People were jumping and cheering. Everyone laughing and clapping and craning their necks to see the reaction of this woman, Lauren. Her friends we hugging her and she was lost in the collective enthusiasm of hundreds and hundreds of people.
"What's she saying?" asked Feist from the stage, peering into the darkness in front of her. "Is that a yes? Oh, she said yes!"
Camden launched himself back into the crowd to fall into the embrace of his new fiancée.
"Oh!" continued Feist. "That's so great. We had a little meeting today after he called here earlier on. He really didn't think she'd say yes. She's supposed to be going home to South Africa in a few weeks, this is the only way he could get her to stay! Oh, how fantastic!"
Anna and I both paused in our celebrations and glanced at each other.
For the rest of the show we were both tense. Standing on tiptoes to see this newly engaged couple, wondering what the real story was. How could she possibly have said no in front of that many people, and in the face of such bravery? They were standing, watching the gig, he smiling with his arms around her and she, staring at the stage, face frozen with the smile of one who knows they are being watched.
As the gig finished, Anna and I walked to the tube station, discussing the events we had just witnessed. We had both, it turned out, been immensely cross with ourselves for moving so quickly from delight to cynicism, and for doubting that his gesture and her acceptance had been out of anything other than pure love.
It soon became clear, though, that we both wondered whether, Lauren had a choice. If she had been going to go home to South Africa, maybe now she was going to resent him now for having taken that option away from her. She could not have said no. We decided between us that we had both picked up on something in that girl's face, some sense of forced happiness as they stood being congratulated by strangers at the end of the gig.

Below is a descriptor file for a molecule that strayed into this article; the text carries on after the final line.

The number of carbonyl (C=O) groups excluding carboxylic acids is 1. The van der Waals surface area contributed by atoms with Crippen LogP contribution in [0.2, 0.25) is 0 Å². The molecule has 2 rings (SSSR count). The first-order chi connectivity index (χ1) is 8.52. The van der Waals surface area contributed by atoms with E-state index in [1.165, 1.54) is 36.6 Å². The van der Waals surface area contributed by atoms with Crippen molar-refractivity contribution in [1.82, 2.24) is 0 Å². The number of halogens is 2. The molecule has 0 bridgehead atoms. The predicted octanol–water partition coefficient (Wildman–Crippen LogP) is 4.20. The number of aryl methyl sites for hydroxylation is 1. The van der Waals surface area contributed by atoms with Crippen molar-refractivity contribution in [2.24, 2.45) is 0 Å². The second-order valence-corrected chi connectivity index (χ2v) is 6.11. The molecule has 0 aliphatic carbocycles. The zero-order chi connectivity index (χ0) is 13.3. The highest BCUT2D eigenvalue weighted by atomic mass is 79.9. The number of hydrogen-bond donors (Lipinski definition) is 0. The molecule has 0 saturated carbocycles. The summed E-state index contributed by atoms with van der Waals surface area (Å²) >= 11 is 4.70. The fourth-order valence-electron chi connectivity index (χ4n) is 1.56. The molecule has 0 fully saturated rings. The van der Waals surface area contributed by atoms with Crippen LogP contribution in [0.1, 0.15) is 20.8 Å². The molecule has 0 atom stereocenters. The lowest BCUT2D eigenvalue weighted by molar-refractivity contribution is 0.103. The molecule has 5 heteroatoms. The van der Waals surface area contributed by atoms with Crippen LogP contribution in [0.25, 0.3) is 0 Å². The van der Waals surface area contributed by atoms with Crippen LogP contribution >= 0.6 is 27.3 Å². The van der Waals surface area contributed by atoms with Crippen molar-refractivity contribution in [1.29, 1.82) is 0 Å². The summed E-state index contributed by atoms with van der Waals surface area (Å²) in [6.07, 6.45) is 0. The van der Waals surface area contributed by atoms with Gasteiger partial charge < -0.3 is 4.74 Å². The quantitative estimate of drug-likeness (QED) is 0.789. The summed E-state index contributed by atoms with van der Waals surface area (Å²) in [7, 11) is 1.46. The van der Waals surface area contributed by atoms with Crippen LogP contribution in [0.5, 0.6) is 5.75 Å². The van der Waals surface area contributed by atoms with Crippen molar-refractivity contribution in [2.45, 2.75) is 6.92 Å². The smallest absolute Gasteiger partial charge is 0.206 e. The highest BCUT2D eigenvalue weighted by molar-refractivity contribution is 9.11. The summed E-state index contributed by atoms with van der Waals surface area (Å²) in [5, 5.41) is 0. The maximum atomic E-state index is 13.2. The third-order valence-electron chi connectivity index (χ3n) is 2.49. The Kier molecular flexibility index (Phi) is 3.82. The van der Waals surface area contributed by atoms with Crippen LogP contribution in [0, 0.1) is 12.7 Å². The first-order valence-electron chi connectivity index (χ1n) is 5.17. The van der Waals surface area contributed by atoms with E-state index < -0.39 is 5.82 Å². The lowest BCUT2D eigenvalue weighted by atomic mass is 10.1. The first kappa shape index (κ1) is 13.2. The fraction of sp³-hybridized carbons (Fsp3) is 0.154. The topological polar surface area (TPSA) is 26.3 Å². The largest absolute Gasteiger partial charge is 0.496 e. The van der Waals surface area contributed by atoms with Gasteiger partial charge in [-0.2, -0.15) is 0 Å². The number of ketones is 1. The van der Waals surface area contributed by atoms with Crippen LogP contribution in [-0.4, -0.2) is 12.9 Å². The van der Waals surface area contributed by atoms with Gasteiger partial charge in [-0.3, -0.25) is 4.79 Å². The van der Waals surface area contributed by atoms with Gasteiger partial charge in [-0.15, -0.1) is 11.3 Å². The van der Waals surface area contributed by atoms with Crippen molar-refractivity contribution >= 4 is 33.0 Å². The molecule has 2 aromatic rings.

Perhaps both of us are programmed not to believe in the happy endings, and perhaps we are unfairly transferring our own disappointments onto the face of someone who has just been made the happiest woman alive. Perhaps she simply hates the attention of strangers, and it made her tense and nervous. Perhaps.
Whatever it was, Anna and I both felt that our sense of intimacy with the gig had been broken. Thinking through all the possibilities: that she wants to go home, that she would have said no if it hadn't been so public, that she now will have to hurt him more deeply than if he hadn't asked in the first place. All of these are painful to contemplate.
Worse, perhaps, is the possibility that none of these are the case, and that instinct tells us not to believe that anything is as it might appear on the surface. That happy endings do not exist. Not for other people, and not for us. Maybe we are both so deeply skeptical about love that we simply cannot allow room for the possibility that two people have wholeheartedly decided to spend the rest of their lives together.
After that moment the rest of the gig is a blur. Which seemed a shame, as I had been looking forward to seeing Feist in concert for ages. Perhaps in future I should call in advance to make sure that nobody ruins my enjoyment of the music by calling into question my belief in the Happy Ever After.